Sunday, 21 April 2019

'The King & I' - live relay to cinemas from London Palladium.

This Lincoln Centre produc-tion with Kelli O'Hara and Ken Watan-abe is running for a season at the very theatre where I saw Yul Brynner and Virginia McKenna take on the main roles in 1979, that being the only time I've seen this musical live on stage. Pity then that I'd found that production, basically a reprise of the film, a disappointment - unlike this one. I've seen all the 'big' Rodgers and Hammerstein musicals live in glitzy, big-star West End productions and 'The King & I' is the only one of them where I felt the filmed version was better than seeing it live. 

Before talking about this new production, a few 'asides':-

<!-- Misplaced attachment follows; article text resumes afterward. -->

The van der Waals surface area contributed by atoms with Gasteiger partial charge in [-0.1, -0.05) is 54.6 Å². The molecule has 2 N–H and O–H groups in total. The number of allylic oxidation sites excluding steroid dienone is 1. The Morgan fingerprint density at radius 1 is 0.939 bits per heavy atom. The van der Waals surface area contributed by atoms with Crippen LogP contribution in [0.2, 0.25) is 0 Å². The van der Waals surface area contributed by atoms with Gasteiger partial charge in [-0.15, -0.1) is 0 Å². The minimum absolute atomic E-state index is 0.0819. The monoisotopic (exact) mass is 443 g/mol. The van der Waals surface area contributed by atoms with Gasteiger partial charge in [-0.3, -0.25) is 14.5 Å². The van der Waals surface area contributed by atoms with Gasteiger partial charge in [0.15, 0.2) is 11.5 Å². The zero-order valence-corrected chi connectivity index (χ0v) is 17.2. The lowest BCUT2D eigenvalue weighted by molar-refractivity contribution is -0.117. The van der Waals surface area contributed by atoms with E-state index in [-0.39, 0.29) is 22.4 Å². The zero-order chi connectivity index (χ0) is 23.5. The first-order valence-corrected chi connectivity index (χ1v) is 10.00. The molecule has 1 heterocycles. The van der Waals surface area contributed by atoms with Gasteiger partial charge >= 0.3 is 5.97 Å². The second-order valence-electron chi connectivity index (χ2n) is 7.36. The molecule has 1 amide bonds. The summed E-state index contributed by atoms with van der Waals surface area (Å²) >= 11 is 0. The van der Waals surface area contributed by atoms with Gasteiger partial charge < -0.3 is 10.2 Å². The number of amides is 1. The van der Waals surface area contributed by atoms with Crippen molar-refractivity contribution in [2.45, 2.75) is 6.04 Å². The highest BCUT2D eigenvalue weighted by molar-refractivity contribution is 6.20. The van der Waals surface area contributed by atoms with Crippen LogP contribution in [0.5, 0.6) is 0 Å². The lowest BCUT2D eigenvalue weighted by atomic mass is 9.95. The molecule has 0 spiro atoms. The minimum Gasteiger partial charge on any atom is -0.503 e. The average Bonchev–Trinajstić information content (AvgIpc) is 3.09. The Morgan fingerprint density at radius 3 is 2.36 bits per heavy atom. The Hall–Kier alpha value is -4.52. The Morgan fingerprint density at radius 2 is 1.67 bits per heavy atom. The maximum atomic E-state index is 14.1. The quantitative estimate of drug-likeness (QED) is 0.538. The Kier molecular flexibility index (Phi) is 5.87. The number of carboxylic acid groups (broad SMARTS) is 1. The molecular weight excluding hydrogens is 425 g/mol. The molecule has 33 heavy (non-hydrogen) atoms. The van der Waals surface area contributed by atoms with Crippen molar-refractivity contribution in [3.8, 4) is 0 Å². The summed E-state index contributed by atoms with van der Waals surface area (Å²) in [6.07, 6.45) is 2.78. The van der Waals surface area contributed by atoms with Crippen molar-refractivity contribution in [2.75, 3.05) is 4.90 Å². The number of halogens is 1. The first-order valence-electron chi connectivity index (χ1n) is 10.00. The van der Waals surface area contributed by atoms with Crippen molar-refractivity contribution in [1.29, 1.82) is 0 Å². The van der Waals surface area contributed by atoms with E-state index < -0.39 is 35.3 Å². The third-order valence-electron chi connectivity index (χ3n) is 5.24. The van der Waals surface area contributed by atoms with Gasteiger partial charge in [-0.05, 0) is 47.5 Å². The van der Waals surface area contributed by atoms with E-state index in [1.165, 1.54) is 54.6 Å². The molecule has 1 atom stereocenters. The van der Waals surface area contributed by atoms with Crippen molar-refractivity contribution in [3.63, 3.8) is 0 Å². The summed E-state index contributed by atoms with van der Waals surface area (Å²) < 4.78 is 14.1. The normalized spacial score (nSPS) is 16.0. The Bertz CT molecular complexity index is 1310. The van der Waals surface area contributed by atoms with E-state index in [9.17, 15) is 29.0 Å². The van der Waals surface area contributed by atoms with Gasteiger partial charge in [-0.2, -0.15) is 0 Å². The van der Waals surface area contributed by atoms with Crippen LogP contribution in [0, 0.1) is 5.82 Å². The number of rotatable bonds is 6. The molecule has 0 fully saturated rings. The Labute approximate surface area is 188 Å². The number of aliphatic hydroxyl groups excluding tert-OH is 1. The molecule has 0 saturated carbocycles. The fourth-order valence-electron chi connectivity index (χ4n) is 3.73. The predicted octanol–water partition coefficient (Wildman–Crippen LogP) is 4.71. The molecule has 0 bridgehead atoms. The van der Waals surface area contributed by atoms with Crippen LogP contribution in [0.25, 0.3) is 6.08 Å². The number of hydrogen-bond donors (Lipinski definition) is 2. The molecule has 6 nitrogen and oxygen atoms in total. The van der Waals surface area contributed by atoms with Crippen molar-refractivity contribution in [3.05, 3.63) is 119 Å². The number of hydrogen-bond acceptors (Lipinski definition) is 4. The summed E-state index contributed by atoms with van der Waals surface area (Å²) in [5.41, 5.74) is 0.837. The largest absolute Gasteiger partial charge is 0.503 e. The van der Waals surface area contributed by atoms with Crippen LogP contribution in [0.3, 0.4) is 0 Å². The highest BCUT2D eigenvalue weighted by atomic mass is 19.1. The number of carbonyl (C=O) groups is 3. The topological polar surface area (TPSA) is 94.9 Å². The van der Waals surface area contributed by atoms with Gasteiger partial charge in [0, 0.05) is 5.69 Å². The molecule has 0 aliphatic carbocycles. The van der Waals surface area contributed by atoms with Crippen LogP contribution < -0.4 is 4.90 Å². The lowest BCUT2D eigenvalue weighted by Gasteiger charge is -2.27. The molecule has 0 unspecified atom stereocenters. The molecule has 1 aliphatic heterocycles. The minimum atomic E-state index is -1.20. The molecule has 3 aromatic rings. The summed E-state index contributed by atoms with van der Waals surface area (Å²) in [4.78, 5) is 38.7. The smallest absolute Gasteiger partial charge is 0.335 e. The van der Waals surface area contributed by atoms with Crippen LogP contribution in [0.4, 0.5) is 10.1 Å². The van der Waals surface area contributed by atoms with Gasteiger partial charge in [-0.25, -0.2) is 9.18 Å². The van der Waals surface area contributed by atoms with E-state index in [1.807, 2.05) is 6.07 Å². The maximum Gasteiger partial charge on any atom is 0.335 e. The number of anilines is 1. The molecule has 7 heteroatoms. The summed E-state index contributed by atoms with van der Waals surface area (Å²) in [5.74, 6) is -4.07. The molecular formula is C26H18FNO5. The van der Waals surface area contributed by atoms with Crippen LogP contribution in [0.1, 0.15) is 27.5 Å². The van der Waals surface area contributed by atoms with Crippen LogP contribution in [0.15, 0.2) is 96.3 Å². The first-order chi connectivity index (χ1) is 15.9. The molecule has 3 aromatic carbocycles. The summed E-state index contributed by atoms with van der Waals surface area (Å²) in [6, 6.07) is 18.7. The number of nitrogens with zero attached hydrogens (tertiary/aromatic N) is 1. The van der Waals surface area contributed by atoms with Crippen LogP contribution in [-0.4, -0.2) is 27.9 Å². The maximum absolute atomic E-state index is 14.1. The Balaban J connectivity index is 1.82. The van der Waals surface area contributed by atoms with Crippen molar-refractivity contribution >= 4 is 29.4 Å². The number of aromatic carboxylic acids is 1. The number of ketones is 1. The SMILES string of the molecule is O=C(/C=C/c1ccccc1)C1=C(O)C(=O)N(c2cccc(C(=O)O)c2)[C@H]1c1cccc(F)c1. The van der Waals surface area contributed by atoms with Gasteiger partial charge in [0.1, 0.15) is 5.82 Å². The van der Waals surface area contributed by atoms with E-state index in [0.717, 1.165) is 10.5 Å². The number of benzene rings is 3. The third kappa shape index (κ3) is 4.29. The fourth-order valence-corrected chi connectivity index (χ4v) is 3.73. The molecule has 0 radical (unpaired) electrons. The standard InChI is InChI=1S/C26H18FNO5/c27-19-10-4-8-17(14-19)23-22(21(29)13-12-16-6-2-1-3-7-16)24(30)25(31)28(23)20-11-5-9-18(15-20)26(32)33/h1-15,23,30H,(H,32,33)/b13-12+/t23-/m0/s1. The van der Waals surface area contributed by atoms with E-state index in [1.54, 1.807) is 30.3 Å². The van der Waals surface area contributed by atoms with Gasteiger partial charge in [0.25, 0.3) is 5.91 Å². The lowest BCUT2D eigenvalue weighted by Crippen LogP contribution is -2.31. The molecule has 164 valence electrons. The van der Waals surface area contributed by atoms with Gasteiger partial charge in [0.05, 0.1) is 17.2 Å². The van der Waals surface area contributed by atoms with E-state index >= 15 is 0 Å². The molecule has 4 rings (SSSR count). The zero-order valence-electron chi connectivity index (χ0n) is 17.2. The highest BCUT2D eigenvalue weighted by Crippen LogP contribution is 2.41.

Just one more comment about Yul Brynner in that earlier show. It only came out later that for the entire 15-month London run Brynner's presence was a running sore to both other members of the cast and also to the entire production team, as he steadfastly remained in his onstage role of despotic ruler offstage too, making imperious, unreasonable demands on all and sundry and insisting that he always be addressed only as 'Mister Brynner' - the running in-joke was why he didn't also demand to be addressed as 'Your Majesty'. Remaining in the persona of the character an actor is currently playing on film is actually a ploy which a number of actors adopt, Meryl Streep for example, though I doubt if anyone would have the need to maintain it continuously for as long as 15 months as Brynner felt he had to. It must have been unbearably wearing for those having to communicate with him.